In the April 1, 2009 issue of The Guardian, I found this passage where the same speaker uses “by the same token” and “in the same token” in the same speech:

Earlier part of the statement:
“Attah said: ‘This is the whole experience we want to examine. We do not want to hide behind integrity of a nation to tell the world either that we are tolerant of any wrongdoing since a wrong has been established or can be established. We will have to look at that. But by the same token, there is no denying the need, as you said, to preserve the integrity and dignity of a nation...”

Later part of the statement:
“Nigeria must give itself the same dignity. But that dignity can also be eroded if everybody outside looks at us as criminals. So you have to do things in such a manner that you don't create or put yourself into disrespect. In the same token, you must not do it to show that your country condones or tolerates wrong.”

Finally, in the January 20, 2009 issue of The Christian Science Monitor, I found this very interesting exchange of opinion also involving the use of “by the same token” alongside “in the same token” about the inauguration of US President Barack Obama:

The first passage:
“In retrospect to an old green earth commercial where we see an Indian with a tear in his eye as he peruses the landscape of the earth from high atop vantage point, observes the abuse of Mother Nature by our earth’s inhabitants. By the same token one can also visualize our forefathers with tears in their eyes within our minds’ eye, as we see all that has transpired within our great nation, and how spirit of the Declaration of Independence was slowly demeaned and besmirched.”

And a passage that followed:
“I think it’s unfair to expect a Muslim not to mention Allah. It would stifle who they truly are. In the same token a Christian should not be expected to omit the name of Jesus. It would only be a meaningless exercise. We need to get real as Americans and have a little more tolerance for each other.”

I found in the web hundreds of other instances of the use of “in the same token” by apparently well-informed and well-educated people, so I would like to say that I can take comfort in the fact that I’m not alone in using that expression. But is this enough to establish “in the same token” as correct English usage alongside the much widely accepted “by the same token”?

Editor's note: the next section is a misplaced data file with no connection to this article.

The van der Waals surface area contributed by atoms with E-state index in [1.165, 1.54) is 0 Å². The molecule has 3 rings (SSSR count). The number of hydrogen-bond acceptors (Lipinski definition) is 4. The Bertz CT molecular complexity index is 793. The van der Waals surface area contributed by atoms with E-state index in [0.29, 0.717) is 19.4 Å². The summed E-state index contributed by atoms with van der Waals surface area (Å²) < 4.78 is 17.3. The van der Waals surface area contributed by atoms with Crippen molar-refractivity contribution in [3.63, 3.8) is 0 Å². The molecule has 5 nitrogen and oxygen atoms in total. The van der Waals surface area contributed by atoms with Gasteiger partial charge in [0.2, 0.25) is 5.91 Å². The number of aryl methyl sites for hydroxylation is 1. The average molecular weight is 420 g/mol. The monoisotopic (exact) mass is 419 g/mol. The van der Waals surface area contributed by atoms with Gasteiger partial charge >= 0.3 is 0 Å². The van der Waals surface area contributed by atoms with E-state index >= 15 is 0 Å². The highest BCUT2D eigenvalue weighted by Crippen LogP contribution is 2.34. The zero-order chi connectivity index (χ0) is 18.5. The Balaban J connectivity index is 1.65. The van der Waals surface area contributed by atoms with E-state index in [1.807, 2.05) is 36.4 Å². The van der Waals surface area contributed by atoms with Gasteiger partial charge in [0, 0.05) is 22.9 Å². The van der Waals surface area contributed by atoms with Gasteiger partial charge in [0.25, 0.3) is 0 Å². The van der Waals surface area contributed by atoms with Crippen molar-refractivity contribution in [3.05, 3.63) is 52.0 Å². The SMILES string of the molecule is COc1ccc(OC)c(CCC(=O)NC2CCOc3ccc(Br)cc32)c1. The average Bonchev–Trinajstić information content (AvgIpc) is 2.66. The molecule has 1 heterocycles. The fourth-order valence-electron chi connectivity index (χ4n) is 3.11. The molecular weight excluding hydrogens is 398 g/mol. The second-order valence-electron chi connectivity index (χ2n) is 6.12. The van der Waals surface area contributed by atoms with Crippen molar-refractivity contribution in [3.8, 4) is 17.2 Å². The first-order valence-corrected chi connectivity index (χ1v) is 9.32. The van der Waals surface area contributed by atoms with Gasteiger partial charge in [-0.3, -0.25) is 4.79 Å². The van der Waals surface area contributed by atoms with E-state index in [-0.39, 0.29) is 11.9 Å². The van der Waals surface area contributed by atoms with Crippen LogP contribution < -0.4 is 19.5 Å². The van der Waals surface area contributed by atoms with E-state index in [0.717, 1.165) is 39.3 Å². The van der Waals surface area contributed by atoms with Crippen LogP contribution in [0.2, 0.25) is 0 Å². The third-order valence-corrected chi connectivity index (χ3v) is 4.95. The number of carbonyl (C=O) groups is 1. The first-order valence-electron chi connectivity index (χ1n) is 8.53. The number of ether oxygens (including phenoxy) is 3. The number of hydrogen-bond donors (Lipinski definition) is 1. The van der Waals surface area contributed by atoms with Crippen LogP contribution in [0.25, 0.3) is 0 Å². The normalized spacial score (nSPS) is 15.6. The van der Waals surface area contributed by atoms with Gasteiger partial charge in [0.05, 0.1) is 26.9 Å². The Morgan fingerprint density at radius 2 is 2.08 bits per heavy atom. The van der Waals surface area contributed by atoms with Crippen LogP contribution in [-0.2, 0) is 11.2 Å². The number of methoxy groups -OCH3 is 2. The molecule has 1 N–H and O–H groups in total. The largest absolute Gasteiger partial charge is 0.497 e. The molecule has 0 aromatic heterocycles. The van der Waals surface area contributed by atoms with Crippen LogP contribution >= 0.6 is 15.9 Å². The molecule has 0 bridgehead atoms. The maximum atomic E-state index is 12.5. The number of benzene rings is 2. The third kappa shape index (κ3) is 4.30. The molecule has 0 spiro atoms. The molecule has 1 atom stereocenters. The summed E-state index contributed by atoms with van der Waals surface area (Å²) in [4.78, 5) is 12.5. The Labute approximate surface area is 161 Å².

I’m on a crossroads about this usage, so either way, I’d appreciate hearing the opinion of English-language experts and enthusiasts about this.

Sign in as my Blogpost follower
to get alerts on my postings


  1. I have been looking for the origins of the phrase 'by the same token'--not found yet--but it seems, given the recent meanings of token as a thing or possibly an action, (subway token, token of affection) 'by' would seem to make more sense; but if it's an older usage, where the original sense of 'token' as a 'sign' was still strong, 'in' might also make sense: in hoc token vincit, or whatever Constantine dreamed. But then 'under' would also make same sense or more: 'under the same token'....carry on!

  2. P.S. pervasiveness of usage not equal to 'correctness', witness spread of 'hone in on' originally a confusion (pun-in-error, like 'I can't phantom that' sometimes heard here in the Ozarks)now almost a standard usage. Love.

  3. From "Essays"

    "Perhaps such loose usage would be acceptable in informal, face-to-face conversations, but it was very unbecoming to be put in writing by someone who should have more respect for language and its nuances."

    One presumes that the "it" in "but it was" refers to "very unbecoming". This means that "such loose usage" needs its own pronoun. Try "for it" in front of "to be put".

  4. well, very interesting. Also, I see this is a year old. Still, I will just comment that "by the same token" is used by Shakespeare in Troilus and Cressida. So, there you have it.